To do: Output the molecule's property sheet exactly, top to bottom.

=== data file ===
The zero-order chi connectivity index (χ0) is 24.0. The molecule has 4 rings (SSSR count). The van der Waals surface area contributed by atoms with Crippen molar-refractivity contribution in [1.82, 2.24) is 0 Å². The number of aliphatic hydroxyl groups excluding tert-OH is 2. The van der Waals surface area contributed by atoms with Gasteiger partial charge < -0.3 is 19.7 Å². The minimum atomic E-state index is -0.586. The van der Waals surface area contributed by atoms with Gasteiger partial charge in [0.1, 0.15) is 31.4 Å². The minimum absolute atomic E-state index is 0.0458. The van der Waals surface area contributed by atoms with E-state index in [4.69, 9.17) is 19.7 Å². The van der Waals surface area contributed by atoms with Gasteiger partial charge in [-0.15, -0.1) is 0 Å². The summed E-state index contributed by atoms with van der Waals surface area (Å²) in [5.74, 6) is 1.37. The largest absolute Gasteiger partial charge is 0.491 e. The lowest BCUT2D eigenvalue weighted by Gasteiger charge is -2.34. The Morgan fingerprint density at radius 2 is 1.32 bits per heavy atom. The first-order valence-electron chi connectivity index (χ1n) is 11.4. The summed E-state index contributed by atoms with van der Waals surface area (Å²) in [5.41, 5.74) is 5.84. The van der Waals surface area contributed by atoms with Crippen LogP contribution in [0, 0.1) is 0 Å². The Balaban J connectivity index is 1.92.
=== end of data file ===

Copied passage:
The zero-order chi connectivity index (χ0) is 24.0. The molecule has 4 rings (SSSR count). The van der Waals surface area contributed by atoms with Crippen molar-refractivity contribution in [1.82, 2.24) is 0 Å². The number of aliphatic hydroxyl groups excluding tert-OH is 2. The van der Waals surface area contributed by atoms with Gasteiger partial charge < -0.3 is 19.7 Å². The minimum atomic E-state index is -0.586. The van der Waals surface area contributed by atoms with Gasteiger partial charge in [0.1, 0.15) is 31.4 Å². The minimum absolute atomic E-state index is 0.0458. The van der Waals surface area contributed by atoms with E-state index in [4.69, 9.17) is 19.7 Å². The van der Waals surface area contributed by atoms with Gasteiger partial charge in [-0.15, -0.1) is 0 Å². The summed E-state index contributed by atoms with van der Waals surface area (Å²) in [5.74, 6) is 1.37. The largest absolute Gasteiger partial charge is 0.491 e. The lowest BCUT2D eigenvalue weighted by Gasteiger charge is -2.34. The Morgan fingerprint density at radius 2 is 1.32 bits per heavy atom. The first-order valence-electron chi connectivity index (χ1n) is 11.4. The summed E-state index contributed by atoms with van der Waals surface area (Å²) in [5.41, 5.74) is 5.84. The van der Waals surface area contributed by atoms with Crippen LogP contribution in [0, 0.1) is 0 Å². The Balaban J connectivity index is 1.92.